The prospects of non-permanent academics and more so the generations of doctoral candidates in the making are bleak. The growing chasm between classes has forced some to consider if being middle class was infact a myth. Although that question still hangs for some, the trappings of being better-off through achieving social markers such as college education, mortgages, insurance etc, are no longer a possibility for this generation. While social mobility in the past had a thin margin which allowed for certain people to jump classes (self-made Calvinism etc), the majority of people who have the luxury of jobs are consistently engrossed in the banality of retaining their employment, being proactive or ‘hustling’. As with everything else certain etiquettes, and even the capacity to be knowledgeable, have interests and possess independent thought have increasingly become concentrated in the hands of a few. Infact, the luxury of being yourself is much harder since the self either does not exist beyond the workplace or is too impoverished to afford the possibility thereof. Given these circumstances, cultivating the risk of interesting ideas is not even a fantasy harboured by those beyond the nirvana of tenured employment.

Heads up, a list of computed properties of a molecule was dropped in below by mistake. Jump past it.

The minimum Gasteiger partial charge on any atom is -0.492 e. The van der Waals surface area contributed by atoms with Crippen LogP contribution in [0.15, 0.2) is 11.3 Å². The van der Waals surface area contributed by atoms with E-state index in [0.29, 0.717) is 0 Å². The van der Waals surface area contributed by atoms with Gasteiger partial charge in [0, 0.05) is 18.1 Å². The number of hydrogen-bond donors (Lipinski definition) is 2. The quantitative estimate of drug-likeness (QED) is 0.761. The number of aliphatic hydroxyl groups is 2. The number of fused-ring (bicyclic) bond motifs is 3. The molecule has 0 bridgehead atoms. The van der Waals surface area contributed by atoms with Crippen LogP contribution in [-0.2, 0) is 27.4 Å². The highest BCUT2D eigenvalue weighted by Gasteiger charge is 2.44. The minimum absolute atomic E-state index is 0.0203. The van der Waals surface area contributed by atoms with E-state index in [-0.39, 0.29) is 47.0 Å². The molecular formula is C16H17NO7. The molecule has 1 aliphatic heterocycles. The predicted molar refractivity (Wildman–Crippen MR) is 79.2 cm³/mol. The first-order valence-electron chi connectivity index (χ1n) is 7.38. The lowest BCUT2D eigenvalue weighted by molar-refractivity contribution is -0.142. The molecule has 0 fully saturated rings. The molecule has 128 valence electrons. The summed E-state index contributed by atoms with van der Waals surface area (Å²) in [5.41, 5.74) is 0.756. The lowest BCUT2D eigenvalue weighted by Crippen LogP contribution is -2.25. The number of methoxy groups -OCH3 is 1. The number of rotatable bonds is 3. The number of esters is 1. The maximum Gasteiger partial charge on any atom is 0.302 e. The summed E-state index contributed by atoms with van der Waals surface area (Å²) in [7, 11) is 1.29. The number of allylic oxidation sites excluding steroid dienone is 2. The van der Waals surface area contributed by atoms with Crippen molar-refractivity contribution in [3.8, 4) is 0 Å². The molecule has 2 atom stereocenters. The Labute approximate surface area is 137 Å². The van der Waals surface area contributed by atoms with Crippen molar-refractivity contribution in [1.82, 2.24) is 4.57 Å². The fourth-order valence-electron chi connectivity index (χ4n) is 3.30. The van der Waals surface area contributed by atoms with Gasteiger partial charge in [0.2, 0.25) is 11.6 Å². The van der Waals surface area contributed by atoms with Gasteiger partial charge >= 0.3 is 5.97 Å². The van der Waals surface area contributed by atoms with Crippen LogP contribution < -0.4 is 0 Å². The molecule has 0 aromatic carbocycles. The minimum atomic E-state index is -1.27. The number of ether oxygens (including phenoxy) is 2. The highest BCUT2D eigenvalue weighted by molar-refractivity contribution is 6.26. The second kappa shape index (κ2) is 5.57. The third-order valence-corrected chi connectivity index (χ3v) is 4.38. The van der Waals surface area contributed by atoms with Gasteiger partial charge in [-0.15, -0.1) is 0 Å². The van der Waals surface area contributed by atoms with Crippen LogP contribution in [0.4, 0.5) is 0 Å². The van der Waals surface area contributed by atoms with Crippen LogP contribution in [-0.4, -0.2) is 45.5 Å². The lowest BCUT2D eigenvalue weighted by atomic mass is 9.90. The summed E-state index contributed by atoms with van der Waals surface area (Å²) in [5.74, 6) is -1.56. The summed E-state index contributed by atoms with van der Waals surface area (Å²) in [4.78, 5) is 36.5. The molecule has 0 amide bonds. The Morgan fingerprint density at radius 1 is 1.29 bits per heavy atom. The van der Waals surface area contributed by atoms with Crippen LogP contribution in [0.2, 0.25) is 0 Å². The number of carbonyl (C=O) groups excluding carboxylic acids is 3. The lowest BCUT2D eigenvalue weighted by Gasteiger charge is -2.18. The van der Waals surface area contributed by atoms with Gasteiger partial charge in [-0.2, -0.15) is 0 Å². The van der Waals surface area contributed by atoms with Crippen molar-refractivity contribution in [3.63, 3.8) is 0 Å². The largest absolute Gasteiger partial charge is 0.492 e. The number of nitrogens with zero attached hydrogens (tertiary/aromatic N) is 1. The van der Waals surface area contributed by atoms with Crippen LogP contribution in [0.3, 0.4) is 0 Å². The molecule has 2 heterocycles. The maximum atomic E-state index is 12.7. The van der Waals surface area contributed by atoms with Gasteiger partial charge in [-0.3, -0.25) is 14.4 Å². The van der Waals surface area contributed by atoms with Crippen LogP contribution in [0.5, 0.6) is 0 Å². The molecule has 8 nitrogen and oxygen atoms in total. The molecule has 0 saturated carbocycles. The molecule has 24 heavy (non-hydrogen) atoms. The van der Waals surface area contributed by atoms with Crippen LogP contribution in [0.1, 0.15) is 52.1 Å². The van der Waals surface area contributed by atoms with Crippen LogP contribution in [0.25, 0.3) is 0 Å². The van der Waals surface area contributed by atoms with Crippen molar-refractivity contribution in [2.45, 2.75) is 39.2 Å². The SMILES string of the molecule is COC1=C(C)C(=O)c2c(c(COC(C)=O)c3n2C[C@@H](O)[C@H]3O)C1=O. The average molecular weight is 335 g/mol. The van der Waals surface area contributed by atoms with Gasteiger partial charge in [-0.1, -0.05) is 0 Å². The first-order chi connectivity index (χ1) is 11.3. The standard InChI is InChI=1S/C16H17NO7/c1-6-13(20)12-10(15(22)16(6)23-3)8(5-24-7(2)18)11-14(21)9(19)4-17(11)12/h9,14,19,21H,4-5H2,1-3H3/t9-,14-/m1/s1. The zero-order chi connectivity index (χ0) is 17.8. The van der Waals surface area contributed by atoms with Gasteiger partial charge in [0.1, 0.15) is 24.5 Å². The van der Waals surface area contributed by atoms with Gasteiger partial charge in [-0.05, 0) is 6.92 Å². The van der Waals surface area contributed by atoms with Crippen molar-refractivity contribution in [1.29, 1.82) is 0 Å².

Having said that, let’s also consider how the tenured-half lives.
The labyrinth of Career Academia
Is there a faint pulse of novel ideas and interesting people in the body of economics, held together by secure employment? The state of public universities around the world could be a starting point of observation.
Truth is, for academics, thinking originally is a valour lost in living metric-worthy lives. The Research Excellence Framework (REF), in the UK, is a holy grail of success, which quantifies productivity through the number of publications. Working towards the REF day in and day out, combined with administrative, teaching preparation and grant application has great potential of producing spineless academics (both literally and metaphorically). To be then asked to interesting is such a tall order.